Venus Nicolino, Ph.D. of clinical psychology, answers your questions in this section. This week: Insomnia
Dear Dr. V,
I’ve been experiencing difficulty sleeping for the past year. It’s quite scary to be laying there in the middle of the night wondering why I can’t sleep. What should I do? And, aside from sleep deprivation, could there be another problem? I don’t feel stressed or anxious about anything — I just feel really exhausted during the day and then maybe slightly anxious before bedtime knowing that I’ll just lay there all night. Perhaps, you have some advice?
Theresa from PA
You’re not alone! According to the National Institute of Health’s Web site, more than 20 percent of Americans are afflicted by sleep disorders in any given year.
There are several kinds of sleep disorders, with symptoms and a loss of sleep interfering with proper functioning in work, school, social activities and driving. The most common sleep disorders are insomnia, sleep apnea, restless legs syndrome, narcolepsy, night terrors and sleepwalking. Below is an overview of what you described above, insomnia. However, be sure to contact your medical doctor for possible other related issues.
According to the National Institute of Health, insomnia affects more than 70 million Americans. Direct costs of insomnia, which include dollars spent on insomnia treatment, healthcare services, hospital and nursing home care, are estimated at nearly $14 billion annually. Indirect costs such as work loss, property damage from accidents and transportation to and from healthcare providers, are estimated to be $28 billion.
What is this condition affecting so many of us and costing so much? The word “insomnia” comes from the Latin in (“no”) and somnus (“sleep”), so it literally means “no sleep” or the inability to sleep.
Insomnia is an experience of inadequate or poor quality sleep as characterized by one or more of the following sleep complaints:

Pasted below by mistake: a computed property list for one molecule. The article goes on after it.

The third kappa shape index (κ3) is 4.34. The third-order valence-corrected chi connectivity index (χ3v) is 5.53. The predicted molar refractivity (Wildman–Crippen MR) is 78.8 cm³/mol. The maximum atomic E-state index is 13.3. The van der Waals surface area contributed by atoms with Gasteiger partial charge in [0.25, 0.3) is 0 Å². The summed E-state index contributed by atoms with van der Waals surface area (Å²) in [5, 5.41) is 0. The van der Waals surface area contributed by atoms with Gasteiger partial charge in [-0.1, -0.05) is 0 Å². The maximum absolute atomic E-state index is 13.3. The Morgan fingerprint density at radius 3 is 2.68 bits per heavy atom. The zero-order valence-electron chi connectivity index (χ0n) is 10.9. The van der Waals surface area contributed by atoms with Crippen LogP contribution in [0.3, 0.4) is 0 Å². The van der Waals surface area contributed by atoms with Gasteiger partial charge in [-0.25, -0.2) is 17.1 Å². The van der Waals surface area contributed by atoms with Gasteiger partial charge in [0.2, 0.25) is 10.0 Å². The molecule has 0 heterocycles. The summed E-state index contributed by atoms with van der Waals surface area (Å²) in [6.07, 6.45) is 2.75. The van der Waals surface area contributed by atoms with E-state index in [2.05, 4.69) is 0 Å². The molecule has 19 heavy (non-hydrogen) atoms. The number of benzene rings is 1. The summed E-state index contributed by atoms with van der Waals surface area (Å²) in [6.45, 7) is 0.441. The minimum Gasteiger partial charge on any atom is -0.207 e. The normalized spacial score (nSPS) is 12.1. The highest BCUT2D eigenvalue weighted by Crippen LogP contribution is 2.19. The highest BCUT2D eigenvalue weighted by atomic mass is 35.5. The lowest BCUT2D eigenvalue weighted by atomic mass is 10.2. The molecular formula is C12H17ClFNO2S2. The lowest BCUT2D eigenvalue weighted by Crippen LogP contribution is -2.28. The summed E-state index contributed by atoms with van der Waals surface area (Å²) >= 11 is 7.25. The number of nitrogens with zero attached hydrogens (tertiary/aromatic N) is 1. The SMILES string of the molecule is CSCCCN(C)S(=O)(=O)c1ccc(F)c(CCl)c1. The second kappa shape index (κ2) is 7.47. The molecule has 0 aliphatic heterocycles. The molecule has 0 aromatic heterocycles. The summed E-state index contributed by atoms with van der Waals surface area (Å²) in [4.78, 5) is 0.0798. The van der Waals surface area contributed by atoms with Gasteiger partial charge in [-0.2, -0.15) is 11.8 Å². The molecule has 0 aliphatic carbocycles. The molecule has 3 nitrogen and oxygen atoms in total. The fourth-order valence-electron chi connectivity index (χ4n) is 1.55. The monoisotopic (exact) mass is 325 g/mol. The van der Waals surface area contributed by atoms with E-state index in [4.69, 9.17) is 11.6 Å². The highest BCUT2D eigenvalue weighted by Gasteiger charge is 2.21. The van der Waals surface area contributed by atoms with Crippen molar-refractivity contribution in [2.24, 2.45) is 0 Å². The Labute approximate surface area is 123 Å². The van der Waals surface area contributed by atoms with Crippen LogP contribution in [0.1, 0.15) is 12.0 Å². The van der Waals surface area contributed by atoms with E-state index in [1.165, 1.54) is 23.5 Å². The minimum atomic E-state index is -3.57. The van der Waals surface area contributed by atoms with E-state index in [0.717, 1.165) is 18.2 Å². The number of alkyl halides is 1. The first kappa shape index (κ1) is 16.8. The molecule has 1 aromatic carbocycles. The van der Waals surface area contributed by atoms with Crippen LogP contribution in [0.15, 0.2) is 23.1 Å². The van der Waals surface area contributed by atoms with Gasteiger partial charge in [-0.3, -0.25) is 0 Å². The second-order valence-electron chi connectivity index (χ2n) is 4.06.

- difficulty initiating sleep;
- difficulty maintaining sleep;
- waking too early in the morning.
Insomnia can be caused by anything from stress to jet lag to diet or medical difficulties. Doctors typically treat brief bouts of insomnia with sleeping pills. Longer-term cases are “cured” by practicing good sleep habits. Researchers are also investigating the potential of light-therapy, and other new ways to alter circadian rhythms.
Tips for A good Night’s Sleep
From The National Sleep Foundation Web site:
- Establish a regular bedtime routine and a regular sleep-wake schedule. This means getting up at the same time every day of the week, no matter how much you’ve slept the night before, and going to bed at about the same time.
- Don’t spend too much time in bed. Your time in bed should be about the same as the amount of time you can actually sleep during the night. You can’t force yourself to sleep by spending more time in bed.
- Do not eat or drink too much before bedtime.
- Create a sleep-promoting environment that is quiet, dark, cool and comfortable.
During the day
- Consume less or no caffeine, particularly late in the day.
- Avoid alcohol and nicotine, especially close to bedtime.
- Exercise, but not within three hours before bedtime.
- Avoid naps, particularly in the late afternoon or evening.
- Establish a regular bedtime and get up at the same time every day. Do not stay in bed to make up for lost sleep or beyond your regular rise time.
- Keep a sleep diary to identify your sleep habits and patterns to be able to share with your doctor.
Helpful link for you:
The National Sleep Foundation: sleepfoundation.org/
Please feel free to email Dr. V a confidential question (from you or your guy) for posting at DrVenus@TheSavvyGal.com; questions may be edited for grammar and length; emails are only read by Dr. V.
visit her Web site at www.talk2drv.com